Using technology to make a difference
By Kenny Lowe, Microsoft Cloud Solutions Architect at Pulsant
We all know that the aim of technology is to make our lives better, easier, and this is especially true for those of us who ply our trade the tech sector. It’s not just down to the technology itself though, it’s also down to the people behind it working to deliver on the promises technology brings. The world of technology has never been moving as fast, but at the same time it will never be this slow again, and as the pace of innovation continues to accelerate it becomes all the more imperative that we’re effectively sharing knowledge as an industry.
This is one of the basic premises of Microsoft’s Most Valuable Professional (MVP) programmes – sharing knowledge and empowering the community. The MVP programme is a global community of more than 3,000 technical experts across 90 countries.
According to Microsoft, MVPs are “technology experts who passionately share their knowledge with the community. They are always on the “bleeding edge” and have an unstoppable urge to get their hands on new, exciting technologies. They have very deep knowledge of Microsoft products and services, while also being able to bring together diverse platforms, products and solutions, to solve real world problems.”
This is my second year as an MVP, but my first as a dual awarded MVP – this year I have been awarded in two categories; Cloud and Data center Management, and Microsoft Azure. There are only a handful of people spanning both these categories, bridging the traditional data centre and the cloud-native worlds, and I’m very proud to be one of them.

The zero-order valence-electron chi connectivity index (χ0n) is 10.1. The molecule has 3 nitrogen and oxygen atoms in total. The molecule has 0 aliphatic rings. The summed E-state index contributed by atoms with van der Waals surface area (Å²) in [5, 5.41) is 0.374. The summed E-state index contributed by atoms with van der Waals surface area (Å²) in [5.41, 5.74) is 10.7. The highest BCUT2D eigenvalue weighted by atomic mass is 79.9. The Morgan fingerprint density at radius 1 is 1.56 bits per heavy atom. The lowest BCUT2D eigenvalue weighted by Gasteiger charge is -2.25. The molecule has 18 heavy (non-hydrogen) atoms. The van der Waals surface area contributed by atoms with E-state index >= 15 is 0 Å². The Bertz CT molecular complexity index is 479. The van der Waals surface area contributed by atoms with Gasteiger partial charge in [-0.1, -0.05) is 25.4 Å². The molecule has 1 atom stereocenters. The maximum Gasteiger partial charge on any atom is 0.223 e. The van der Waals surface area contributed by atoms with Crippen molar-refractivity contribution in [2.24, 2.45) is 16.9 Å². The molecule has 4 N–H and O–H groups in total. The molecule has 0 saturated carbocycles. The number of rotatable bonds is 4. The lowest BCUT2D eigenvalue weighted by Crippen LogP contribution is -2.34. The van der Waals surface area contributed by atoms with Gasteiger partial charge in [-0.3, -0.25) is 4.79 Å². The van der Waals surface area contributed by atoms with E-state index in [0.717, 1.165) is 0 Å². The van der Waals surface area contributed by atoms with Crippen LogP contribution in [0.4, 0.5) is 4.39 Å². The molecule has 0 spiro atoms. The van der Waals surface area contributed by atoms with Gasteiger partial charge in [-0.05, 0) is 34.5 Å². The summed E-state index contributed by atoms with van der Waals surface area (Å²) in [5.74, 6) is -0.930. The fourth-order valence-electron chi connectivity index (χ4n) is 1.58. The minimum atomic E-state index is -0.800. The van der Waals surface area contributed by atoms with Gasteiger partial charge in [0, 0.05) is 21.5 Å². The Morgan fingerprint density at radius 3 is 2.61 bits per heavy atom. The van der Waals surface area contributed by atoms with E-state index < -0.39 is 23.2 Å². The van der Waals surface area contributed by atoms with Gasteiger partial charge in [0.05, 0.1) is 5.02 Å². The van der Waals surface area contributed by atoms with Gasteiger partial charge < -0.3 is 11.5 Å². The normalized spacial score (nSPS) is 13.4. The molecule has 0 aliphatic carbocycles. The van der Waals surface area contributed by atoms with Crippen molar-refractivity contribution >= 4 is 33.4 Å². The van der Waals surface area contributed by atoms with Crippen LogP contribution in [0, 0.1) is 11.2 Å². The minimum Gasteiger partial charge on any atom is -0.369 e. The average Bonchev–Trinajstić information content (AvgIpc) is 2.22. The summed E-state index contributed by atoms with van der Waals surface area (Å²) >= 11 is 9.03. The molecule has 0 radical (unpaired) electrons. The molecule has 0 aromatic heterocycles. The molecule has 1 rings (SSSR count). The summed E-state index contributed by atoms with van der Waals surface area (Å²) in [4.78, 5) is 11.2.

While I’m obviously overjoyed to have been awarded MVP status again, what does it actually mean? From a business perspective it means that I can use my skills and knowledge working as part of the Pulsant team and helping to bring value to our customers. This includes ensuring they’re getting the right cloud solution for their business, their requirements are being met and they are able to optimise their investment.
From a personal perspective, I get to belong to the most communicative and open community programme in the technology sector, with access to learning opportunities, knowledge, and people within Microsoft which really help accelerate my knowledge and learning.
Apart from my day job (and as part of it), I spend a lot of time speaking at conferences, on webinars and participating in forums to share my knowledge, solve problems, gain new perspectives and ultimately give back to the tech community.
Of course I’m not alone in furthering this global tech community! Pete Long from the Pulsant office in the North East is also an MVP in the Cloud and Data center Management category. In fact, he’s been one for the past 15 years, and continues to bring significant value to all the tech communities that he’s involved with.
The drive to share knowledge goes even further for me though. While it may sound trite, technology truly is my passion; as is education. A few years ago I was fortunate enough to be involved in setting up Scotland’s first Code Club – an extra-curricular learning environment that encourages children to explore and develop their skills in technology. As the world of technology we inhabit continues to evolve at pace and permeate every aspect of our lives, it’s critical that computational literacy becomes seen as just as important as numeracy and literacy.
As technology drives forward, it’s also important for us to ensure that we continue to get the most out of it – not just on a business level, but a personal one as well, as more and more the lines between these worlds blur from a tech perspective. A key part of this is ensuring those of us in a position to do so continue to play a part in making technology more accessible to everyone, and sharing our knowledge and experience with the larger community. I’m very much of the opinion that knowledge not shared is knowledge squandered, and that every opportunity to share is also an opportunity to learn.